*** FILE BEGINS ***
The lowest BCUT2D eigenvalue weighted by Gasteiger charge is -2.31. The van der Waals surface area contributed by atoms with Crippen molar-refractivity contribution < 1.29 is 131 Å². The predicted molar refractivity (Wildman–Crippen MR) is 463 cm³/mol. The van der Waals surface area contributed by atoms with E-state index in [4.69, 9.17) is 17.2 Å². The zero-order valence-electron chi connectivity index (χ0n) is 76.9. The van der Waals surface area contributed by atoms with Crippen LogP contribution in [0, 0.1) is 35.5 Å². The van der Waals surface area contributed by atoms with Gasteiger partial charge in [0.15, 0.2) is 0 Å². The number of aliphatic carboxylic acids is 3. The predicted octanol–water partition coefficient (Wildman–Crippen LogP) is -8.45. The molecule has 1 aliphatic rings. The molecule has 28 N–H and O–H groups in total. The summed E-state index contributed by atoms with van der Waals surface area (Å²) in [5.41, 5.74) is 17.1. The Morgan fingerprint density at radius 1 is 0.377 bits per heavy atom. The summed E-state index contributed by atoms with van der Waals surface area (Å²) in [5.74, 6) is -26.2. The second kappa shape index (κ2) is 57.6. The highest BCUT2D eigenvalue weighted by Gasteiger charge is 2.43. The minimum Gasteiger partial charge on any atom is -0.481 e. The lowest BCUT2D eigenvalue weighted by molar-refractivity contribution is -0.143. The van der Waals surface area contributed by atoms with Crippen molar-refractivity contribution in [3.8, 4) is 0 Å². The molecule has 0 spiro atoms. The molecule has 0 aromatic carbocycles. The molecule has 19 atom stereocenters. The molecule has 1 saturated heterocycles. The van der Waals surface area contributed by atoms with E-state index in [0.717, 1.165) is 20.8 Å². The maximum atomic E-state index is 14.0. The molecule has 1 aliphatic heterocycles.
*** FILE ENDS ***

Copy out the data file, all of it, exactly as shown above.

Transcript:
The lowest BCUT2D eigenvalue weighted by Gasteiger charge is -2.31. The van der Waals surface area contributed by atoms with Crippen molar-refractivity contribution < 1.29 is 131 Å². The predicted molar refractivity (Wildman–Crippen MR) is 463 cm³/mol. The van der Waals surface area contributed by atoms with E-state index in [4.69, 9.17) is 17.2 Å². The zero-order valence-electron chi connectivity index (χ0n) is 76.9. The van der Waals surface area contributed by atoms with Crippen LogP contribution in [0, 0.1) is 35.5 Å². The van der Waals surface area contributed by atoms with Gasteiger partial charge in [0.15, 0.2) is 0 Å². The number of aliphatic carboxylic acids is 3. The predicted octanol–water partition coefficient (Wildman–Crippen LogP) is -8.45. The molecule has 1 aliphatic rings. The molecule has 28 N–H and O–H groups in total. The summed E-state index contributed by atoms with van der Waals surface area (Å²) in [5.41, 5.74) is 17.1. The Morgan fingerprint density at radius 1 is 0.377 bits per heavy atom. The summed E-state index contributed by atoms with van der Waals surface area (Å²) in [5.74, 6) is -26.2. The second kappa shape index (κ2) is 57.6. The highest BCUT2D eigenvalue weighted by Gasteiger charge is 2.43. The minimum Gasteiger partial charge on any atom is -0.481 e. The lowest BCUT2D eigenvalue weighted by molar-refractivity contribution is -0.143. The van der Waals surface area contributed by atoms with Crippen molar-refractivity contribution in [3.8, 4) is 0 Å². The molecule has 0 spiro atoms. The molecule has 0 aromatic carbocycles. The molecule has 19 atom stereocenters. The molecule has 1 saturated heterocycles. The van der Waals surface area contributed by atoms with E-state index in [0.717, 1.165) is 20.8 Å². The maximum atomic E-state index is 14.0. The molecule has 1 aliphatic heterocycles.